Intermittent fasting has numerous health benefits. But if you use the wrong variation or do it inappropriately, it can affect the hormone balance and even lead to infertility.
Fasting is not the same for men and women. Some women experience hair loss, mood swings, sleep problems, or irregularities in their cycle.
Because our hormones influence our metabolic functions
Intermittent fasting and the role of hormones
Hormones control our bodies. They control energy metabolism, stress metabolism, and how we feel.
So they can have either a positive or negative influence on your metabolism and bodily functions.
In fasting, the body goes into survival mode, so the adrenaline and cortisol levels rise because the fasting phase signals to the body, “There’s no food; your life is in danger!”
As a result, reproductive function takes a back seat – and so does the production of the sex hormones estrogen and progesterone. In addition, when too much energy is needed to produce the stress hormones cortisol and adrenaline, the production of the other hormones is cut back.
This leads to a hormone imbalance. Among other things, this affects our menstrual cycle – and negatively impacts fertility.
In a study with rats, the female rats fasted intermittently for 12 weeks. After just two weeks, the researchers noticed a shrinking in the ovaries’ size.
In addition, the animals suffered more from sleep disturbances than the male rats, who also fasted.
The sex hormones estrogen and progesterone
Estrogen also influences our metabolism, our mood, and weight loss.
It is involved in the development of anxiety and stress, and It is important for our skin and hair, bone density, muscle tone, and cognitive functions.
If you’re a woman, the wrong variation of intermittent fasting can destroy the estrogen balance and negatively affect all of these essential physiological processes.
Progesterone, like estrogen, is a vital pregnancy hormone, but it’s also significant in making us feel happy.
But suppose our progesterone levels are low, and we’re producing more cortisol at the same time. In that case, it can lead to feelings of anxiety, PMS, mood swings, water retention, weight gain, sleep problems, or extreme fatigue.
Hormone production: The difference between women and men.
The hormones that regulate ovulation in women and sperm production in men are regulated in both cases by the hypothalamic-pituitary-gonadal axis.
After the release of the gonadotropin-releasing hormone (GnRH), the follicle-stimulating hormone” (FSH) is released in women, which causes ovulation and estrogen synthesis. Progesterone is then produced. Estrogen and progesterone are extremely sensitive to when and what we eat.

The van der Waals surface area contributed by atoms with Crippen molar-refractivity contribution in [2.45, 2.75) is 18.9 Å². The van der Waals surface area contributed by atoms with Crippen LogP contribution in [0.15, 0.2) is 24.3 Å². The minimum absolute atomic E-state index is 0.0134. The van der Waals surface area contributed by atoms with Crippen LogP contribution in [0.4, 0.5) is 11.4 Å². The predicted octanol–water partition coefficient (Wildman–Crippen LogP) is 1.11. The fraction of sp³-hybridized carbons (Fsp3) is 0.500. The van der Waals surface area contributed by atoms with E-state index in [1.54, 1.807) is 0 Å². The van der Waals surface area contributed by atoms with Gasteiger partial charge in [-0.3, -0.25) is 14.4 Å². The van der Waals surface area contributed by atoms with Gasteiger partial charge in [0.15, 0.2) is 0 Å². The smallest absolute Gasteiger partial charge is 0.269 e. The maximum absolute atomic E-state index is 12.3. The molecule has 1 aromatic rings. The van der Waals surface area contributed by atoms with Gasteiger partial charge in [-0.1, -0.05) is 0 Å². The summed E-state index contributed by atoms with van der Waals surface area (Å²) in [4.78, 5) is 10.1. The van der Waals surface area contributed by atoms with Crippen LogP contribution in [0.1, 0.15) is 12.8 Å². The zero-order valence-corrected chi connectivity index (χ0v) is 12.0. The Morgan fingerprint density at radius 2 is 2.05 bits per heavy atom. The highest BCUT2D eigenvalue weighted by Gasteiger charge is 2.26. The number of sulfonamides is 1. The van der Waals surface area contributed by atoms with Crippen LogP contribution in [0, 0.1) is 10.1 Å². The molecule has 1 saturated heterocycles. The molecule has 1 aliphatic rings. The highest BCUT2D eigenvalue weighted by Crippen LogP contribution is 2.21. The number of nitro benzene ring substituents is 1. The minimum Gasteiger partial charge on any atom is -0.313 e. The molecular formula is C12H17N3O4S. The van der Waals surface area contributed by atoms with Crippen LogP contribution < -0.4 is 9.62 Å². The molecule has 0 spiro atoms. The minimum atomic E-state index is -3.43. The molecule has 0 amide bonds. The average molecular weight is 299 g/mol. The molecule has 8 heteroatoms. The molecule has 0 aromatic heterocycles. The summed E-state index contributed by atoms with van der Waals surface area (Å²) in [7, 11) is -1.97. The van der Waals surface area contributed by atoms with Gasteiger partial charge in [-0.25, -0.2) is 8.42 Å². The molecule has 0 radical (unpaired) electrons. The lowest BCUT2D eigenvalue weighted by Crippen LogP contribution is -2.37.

In men, the GnR hormone triggers the production of testosterone and sperm.
The difference is that this response occurs more constantly in men, but in women, it only occurs at a very specific time within their cycle. Because the GnRH pulses are precisely timed, small changes can upset hormone balance, which is why women are more sensitive to IF than men.
How can women fast properly?
So, for our bodies to function properly, for us to feel good and full of energy, our hormones must be properly balanced. Prolonged periods of fasting can turn hormone balance upside down.
Should women fast at all then?
The short answer is yes! You can do intermittent fasting in a way that will improve your hormone health rather than harm it.
Done correctly, we can easily bypass the risks and reap all the health benefits of fasting: lower body fat, improved insulin sensitivity, improved inflammatory markers, and more energy.
The hormone experts recommend women these simple rules:
- Don’t fast on consecutive days. Instead, fast on Tuesday, Thursday, and Saturday, for example.
- Do not fast for longer than 12 to 13 hours. A fasting period between 7 to 8 p.m., for example, is optimal. A longer fasting window will trigger a stress response.
- Don’t exercise too hard on fasting days. Instead of intense workouts like HIIT, long runs, or strength training, focus on yoga or light cardio.
- Do not fast during your period.
- Make sure to drink enough water when you fast.
- Your diet should be adapted to your hormonal needs and low in inflammatory substances. This means no gluten, no sugar, no dairy products, or red meat.
- Very important: Listen to your body. If you don’t feel well during fasting, have headaches, or are irritable, don’t overdo it. Every woman reacts differently to abstaining from food. Be mindful of yourself and take it easy on the days you fast.
When women should not consider intermittent fasting
Intermittent fasting is not for every woman, though. You should not fast if you
- have had an eating disorder in the past or have one now
- are pregnant, breastfeeding, or trying to become pregnant
- have sleep problems
- have low blood pressure, diabetes, blood sugar problems, adrenal insufficiency, or cortisol problems
- are taking medications
- Are underweight
- suffer from amenorrhea (absence of menstruation)